We left Durban at 2 am for East London and pushed south under power into a calm, arriving hours before the next front. We lay in East London for a week waiting for clear weather to Port Elizabeth. We left in the tail end of a SE gale arriving in PE hours before the next front.

Two days later we left on the most pleasant part of the coasting arriving in Mossel Bay by nightfall.

The following day we motored most of the way to Cape Aghullas, near which a SE wind filled in and we were doing 8 knots under reefed main and staysail as we passed the cape and swept north into False Bay.

We arrived at Simonstown just after dusk and found an anchorage by the light of the moon and streetlamps.

We enjoyed Simonstown immensely, visiting Cape Town by train, and left a week later.

Two days later we entered Saldhana Bay after a pleasant trip. We enjoyed Saldhana Bay and the YC very much.

In summary, I recommend a mid-winter transit of SouthAfrica, provided you link up with Alistar or Fred on the SA weather net, which you can easily do in Durban at the YC.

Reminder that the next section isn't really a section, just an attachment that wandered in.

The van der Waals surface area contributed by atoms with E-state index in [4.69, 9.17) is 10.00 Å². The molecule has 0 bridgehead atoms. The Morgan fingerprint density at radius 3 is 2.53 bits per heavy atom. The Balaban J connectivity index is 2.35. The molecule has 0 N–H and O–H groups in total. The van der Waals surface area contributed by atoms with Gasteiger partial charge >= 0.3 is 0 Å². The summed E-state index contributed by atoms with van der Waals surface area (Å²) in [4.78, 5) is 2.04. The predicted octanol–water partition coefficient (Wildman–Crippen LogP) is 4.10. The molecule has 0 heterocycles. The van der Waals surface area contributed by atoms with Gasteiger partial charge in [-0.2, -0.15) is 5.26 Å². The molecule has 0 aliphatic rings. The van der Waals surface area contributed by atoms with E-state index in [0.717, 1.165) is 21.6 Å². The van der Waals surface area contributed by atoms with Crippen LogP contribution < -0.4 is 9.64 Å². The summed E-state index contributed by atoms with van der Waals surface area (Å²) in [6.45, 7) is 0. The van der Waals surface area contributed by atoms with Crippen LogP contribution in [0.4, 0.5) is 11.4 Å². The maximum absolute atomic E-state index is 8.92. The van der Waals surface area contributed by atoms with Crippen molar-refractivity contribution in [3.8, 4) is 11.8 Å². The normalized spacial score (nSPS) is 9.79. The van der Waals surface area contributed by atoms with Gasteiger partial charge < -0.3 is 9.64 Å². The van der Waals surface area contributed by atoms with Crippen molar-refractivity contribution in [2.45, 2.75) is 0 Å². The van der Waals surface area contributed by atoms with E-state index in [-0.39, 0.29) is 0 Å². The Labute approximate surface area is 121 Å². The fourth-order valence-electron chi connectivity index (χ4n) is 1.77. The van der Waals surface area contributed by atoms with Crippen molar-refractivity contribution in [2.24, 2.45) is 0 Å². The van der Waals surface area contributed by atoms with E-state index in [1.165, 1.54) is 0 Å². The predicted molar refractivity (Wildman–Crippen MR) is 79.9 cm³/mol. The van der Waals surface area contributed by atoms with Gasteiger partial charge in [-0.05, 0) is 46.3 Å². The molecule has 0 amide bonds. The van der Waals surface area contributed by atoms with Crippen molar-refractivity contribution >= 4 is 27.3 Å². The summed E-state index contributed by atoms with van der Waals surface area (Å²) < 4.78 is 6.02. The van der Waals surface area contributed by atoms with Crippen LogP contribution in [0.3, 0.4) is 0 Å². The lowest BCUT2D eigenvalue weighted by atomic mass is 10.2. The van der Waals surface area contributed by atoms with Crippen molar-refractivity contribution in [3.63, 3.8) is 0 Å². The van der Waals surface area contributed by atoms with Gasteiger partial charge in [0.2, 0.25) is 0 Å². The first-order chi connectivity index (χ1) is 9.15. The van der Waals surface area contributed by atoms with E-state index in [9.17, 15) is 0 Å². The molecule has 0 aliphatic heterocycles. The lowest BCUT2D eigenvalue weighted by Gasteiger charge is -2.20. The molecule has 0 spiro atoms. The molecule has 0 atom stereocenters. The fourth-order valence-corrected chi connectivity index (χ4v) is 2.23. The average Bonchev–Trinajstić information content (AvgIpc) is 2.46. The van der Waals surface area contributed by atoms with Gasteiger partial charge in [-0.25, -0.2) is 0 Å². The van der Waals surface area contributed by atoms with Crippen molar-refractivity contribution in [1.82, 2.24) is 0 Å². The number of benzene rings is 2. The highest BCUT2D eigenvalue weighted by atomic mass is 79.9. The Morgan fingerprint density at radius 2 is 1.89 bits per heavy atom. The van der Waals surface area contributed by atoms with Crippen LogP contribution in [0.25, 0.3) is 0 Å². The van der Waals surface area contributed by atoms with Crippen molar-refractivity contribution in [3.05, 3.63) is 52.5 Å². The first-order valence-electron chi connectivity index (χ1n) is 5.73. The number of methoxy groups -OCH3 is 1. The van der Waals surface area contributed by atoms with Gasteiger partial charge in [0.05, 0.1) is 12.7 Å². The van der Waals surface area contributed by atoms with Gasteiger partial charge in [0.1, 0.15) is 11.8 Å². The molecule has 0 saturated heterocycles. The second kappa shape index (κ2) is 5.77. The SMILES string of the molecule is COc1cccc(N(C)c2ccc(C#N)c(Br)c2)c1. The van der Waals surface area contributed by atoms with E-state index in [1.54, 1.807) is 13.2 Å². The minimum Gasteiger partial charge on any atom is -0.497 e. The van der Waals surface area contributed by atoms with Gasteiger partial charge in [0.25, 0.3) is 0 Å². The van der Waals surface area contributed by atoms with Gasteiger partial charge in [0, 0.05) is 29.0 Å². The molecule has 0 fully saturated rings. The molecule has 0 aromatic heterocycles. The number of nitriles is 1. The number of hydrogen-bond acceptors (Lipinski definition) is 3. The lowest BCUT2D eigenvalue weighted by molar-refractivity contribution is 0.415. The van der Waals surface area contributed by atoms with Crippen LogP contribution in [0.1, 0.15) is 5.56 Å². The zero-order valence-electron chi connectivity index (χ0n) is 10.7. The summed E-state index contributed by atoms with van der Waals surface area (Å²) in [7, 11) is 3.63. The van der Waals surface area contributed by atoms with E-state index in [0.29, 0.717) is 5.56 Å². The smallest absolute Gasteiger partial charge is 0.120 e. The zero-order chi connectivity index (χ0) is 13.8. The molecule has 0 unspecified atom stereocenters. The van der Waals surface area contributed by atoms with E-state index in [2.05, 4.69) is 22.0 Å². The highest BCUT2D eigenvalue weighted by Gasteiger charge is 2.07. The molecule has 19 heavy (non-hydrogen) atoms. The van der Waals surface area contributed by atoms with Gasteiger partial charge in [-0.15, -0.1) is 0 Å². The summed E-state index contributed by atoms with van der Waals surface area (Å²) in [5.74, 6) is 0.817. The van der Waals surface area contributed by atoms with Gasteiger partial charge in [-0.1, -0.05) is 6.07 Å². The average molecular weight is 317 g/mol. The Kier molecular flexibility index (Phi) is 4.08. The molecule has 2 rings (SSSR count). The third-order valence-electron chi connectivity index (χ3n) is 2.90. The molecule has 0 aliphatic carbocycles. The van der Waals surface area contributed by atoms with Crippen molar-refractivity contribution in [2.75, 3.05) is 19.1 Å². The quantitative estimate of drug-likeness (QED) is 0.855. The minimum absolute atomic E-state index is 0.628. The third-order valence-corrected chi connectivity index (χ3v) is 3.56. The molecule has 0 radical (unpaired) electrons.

INDY
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Old 22-01-2011, 07:47   #920
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Micro-budget Cruising

In pages 28-35, among other things, I developed a proforma budget for cruising on $500 USD per month. I covered food costs, maintenance costs, customs duties and others.

I specifically mentioned that wannabees should practice these skills on short and increasingly longer cruises before setting off into the blue.

Nothing beats experience in this sort of thing.

As for Fatty Goodlander, never heard of him, or saw of him during my years in the orient. He seems well known in the Caribbean, but elsewhere:???